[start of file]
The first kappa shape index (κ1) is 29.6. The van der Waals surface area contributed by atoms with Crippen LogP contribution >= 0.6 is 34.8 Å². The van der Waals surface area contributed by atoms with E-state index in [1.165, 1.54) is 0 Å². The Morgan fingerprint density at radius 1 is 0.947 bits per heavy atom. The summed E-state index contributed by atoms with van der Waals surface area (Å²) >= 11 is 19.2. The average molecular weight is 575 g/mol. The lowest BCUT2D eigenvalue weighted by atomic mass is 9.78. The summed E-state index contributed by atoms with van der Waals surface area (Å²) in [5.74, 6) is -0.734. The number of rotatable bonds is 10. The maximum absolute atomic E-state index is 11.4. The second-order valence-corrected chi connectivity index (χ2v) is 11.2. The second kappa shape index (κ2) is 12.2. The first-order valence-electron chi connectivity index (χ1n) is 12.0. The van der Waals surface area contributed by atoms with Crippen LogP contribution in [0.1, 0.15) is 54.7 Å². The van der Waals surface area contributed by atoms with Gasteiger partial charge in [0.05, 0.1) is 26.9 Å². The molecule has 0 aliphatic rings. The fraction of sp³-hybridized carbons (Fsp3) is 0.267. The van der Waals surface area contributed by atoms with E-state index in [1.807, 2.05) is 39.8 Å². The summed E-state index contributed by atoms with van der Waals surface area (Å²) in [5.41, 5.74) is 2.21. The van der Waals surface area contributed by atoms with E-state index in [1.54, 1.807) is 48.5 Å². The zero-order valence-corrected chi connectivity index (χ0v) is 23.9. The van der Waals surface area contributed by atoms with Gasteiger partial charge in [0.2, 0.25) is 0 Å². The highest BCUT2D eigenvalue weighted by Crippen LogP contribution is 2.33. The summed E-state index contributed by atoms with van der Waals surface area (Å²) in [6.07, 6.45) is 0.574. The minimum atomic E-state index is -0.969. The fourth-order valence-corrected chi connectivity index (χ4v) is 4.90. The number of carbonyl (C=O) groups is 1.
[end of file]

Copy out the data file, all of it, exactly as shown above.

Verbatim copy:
The first kappa shape index (κ1) is 29.6. The van der Waals surface area contributed by atoms with Crippen LogP contribution >= 0.6 is 34.8 Å². The van der Waals surface area contributed by atoms with E-state index in [1.165, 1.54) is 0 Å². The Morgan fingerprint density at radius 1 is 0.947 bits per heavy atom. The summed E-state index contributed by atoms with van der Waals surface area (Å²) >= 11 is 19.2. The average molecular weight is 575 g/mol. The lowest BCUT2D eigenvalue weighted by atomic mass is 9.78. The summed E-state index contributed by atoms with van der Waals surface area (Å²) in [5.74, 6) is -0.734. The number of rotatable bonds is 10. The maximum absolute atomic E-state index is 11.4. The second-order valence-corrected chi connectivity index (χ2v) is 11.2. The second kappa shape index (κ2) is 12.2. The first-order valence-electron chi connectivity index (χ1n) is 12.0. The van der Waals surface area contributed by atoms with Crippen LogP contribution in [0.1, 0.15) is 54.7 Å². The van der Waals surface area contributed by atoms with Gasteiger partial charge in [0.05, 0.1) is 26.9 Å². The molecule has 0 aliphatic rings. The fraction of sp³-hybridized carbons (Fsp3) is 0.267. The van der Waals surface area contributed by atoms with E-state index in [1.807, 2.05) is 39.8 Å². The summed E-state index contributed by atoms with van der Waals surface area (Å²) in [5.41, 5.74) is 2.21. The van der Waals surface area contributed by atoms with E-state index in [1.54, 1.807) is 48.5 Å². The zero-order valence-corrected chi connectivity index (χ0v) is 23.9. The van der Waals surface area contributed by atoms with Gasteiger partial charge in [0.2, 0.25) is 0 Å². The highest BCUT2D eigenvalue weighted by Crippen LogP contribution is 2.33. The summed E-state index contributed by atoms with van der Waals surface area (Å²) in [6.07, 6.45) is 0.574. The minimum atomic E-state index is -0.969. The fourth-order valence-corrected chi connectivity index (χ4v) is 4.90. The number of carbonyl (C=O) groups is 1.